India’s former mental conditioning coach Paddy Upton through a column in the Indian Express has revealed that the match against Pakistan in the 2011 World Cup had political pressure. He revealed that although no one spoke of it, everyone was aware of the weight the game carried.
It’s no secret that Ind-Pak games are touted as “clashes of clashes” and when the World Cup itself was on the line, the game carried all the more weight.
“It Was A Nonn-Negotiable Game For Us”: Paddy Upton
Upton revealed that the match was a non-negotiable game for the team. They had to win the game at any cost. India had never lost a WC to Pakistan before so India was the favorite to win the semifinal as well.
In previous three encounters in the knockout stages of the world cups, T20 World Cup included, India had emerged victorious on all three occasions.
On the match, Upton said, “There was an additional extraneous political pressure that nobody spoke about but everybody was acutely aware of: if India lost, Pakistan would go to Mumbai and stay at the very same Taj Hotel that was a target of the terrorist attacks. Each one of us knew the symbolism of that without having to say it.
That was not really ideal to allow Pakistan to win and go to stay at Taj; it didn’t stack up on an energetic level. So, there was that additional pressure that this was to be a non-negotiable game to lose,” Upton wrote in the Indian Express on the 11th anniversary of India’s 2011 World Cup win.
He further added: “The fierce Indo-Pak rivalry is more about spectators; players themselves don’t have that fierceness and animosity. They know each other fairly well and get along well. Pakistan was always a very easy game for which to prepare the Indian team for as they didn’t need any extra motivation.”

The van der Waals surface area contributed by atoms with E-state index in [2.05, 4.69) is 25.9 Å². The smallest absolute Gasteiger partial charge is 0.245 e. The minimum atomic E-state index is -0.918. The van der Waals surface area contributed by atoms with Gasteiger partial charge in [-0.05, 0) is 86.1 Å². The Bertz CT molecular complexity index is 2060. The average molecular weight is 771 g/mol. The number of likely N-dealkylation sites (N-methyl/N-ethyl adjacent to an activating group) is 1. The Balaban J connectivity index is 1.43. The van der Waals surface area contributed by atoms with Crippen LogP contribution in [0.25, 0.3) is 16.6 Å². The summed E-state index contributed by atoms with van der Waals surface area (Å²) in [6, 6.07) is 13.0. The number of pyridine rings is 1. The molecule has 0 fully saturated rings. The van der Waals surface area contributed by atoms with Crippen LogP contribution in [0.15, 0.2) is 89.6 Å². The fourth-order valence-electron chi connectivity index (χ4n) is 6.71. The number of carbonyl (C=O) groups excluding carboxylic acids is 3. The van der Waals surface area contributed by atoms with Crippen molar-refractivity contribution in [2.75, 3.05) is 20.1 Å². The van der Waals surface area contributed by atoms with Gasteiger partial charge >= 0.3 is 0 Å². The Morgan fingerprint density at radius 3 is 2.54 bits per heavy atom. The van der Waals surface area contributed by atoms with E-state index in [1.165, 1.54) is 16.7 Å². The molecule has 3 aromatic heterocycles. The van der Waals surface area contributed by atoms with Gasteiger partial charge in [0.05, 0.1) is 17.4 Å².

It was a close game, but eventually, India came on top. Sachin Tendulkar was the player of the match as he scored 85 crucial runs. He was given many chances by the Pakistani team, his catches were dropped and a close LBW call also went his way.
On Tendulkar’s role during the WC, Upton said, “Sachin had played five World Cups. Not just immensely experienced, he was heads and shoulders above the team in terms of his accomplishments, but he was a team player. He didn’t overly speak too much in team meetings but when something needed to be said, he would say it – and when he did, which wasn’t very often, it had gravitas and players would listen.
It was his last World Cup and players knew the only thing he didn’t have in his trophy cabinet was a World Cup. I know a lot of players had committed to saying they want to win and gift him the World Cup. He knew that he had that support. Sachin wasn’t waiting for other players to gift him that Cup; he knew his time was going to come to do his part in bringing it home. We saw that in the innings he played.”
Sachin was the 2nd highest run-scorer in the 2011 WC. India defeated Sri Lanka in the final on 2nd April 2011 to win their 2nd 50 over WC after 28 long years.